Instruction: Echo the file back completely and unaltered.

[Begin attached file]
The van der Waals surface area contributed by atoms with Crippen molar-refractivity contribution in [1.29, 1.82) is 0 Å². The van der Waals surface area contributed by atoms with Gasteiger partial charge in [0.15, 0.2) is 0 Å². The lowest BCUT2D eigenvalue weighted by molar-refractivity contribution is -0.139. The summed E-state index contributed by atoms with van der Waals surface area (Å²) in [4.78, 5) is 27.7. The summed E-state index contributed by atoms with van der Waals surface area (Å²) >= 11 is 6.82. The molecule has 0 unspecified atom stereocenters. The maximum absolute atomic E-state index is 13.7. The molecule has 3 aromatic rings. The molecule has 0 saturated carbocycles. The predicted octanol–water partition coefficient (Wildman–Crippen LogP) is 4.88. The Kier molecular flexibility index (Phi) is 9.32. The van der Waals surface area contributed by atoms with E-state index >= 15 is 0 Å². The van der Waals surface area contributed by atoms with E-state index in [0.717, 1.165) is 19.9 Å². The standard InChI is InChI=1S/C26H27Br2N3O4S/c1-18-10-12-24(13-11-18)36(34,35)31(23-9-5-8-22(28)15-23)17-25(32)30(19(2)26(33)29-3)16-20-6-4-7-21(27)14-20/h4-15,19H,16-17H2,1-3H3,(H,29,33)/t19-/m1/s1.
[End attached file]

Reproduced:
The van der Waals surface area contributed by atoms with Crippen molar-refractivity contribution in [1.29, 1.82) is 0 Å². The van der Waals surface area contributed by atoms with Gasteiger partial charge in [0.15, 0.2) is 0 Å². The lowest BCUT2D eigenvalue weighted by molar-refractivity contribution is -0.139. The summed E-state index contributed by atoms with van der Waals surface area (Å²) in [4.78, 5) is 27.7. The summed E-state index contributed by atoms with van der Waals surface area (Å²) >= 11 is 6.82. The molecule has 0 unspecified atom stereocenters. The maximum absolute atomic E-state index is 13.7. The molecule has 3 aromatic rings. The molecule has 0 saturated carbocycles. The predicted octanol–water partition coefficient (Wildman–Crippen LogP) is 4.88. The Kier molecular flexibility index (Phi) is 9.32. The van der Waals surface area contributed by atoms with E-state index >= 15 is 0 Å². The van der Waals surface area contributed by atoms with E-state index in [0.717, 1.165) is 19.9 Å². The standard InChI is InChI=1S/C26H27Br2N3O4S/c1-18-10-12-24(13-11-18)36(34,35)31(23-9-5-8-22(28)15-23)17-25(32)30(19(2)26(33)29-3)16-20-6-4-7-21(27)14-20/h4-15,19H,16-17H2,1-3H3,(H,29,33)/t19-/m1/s1.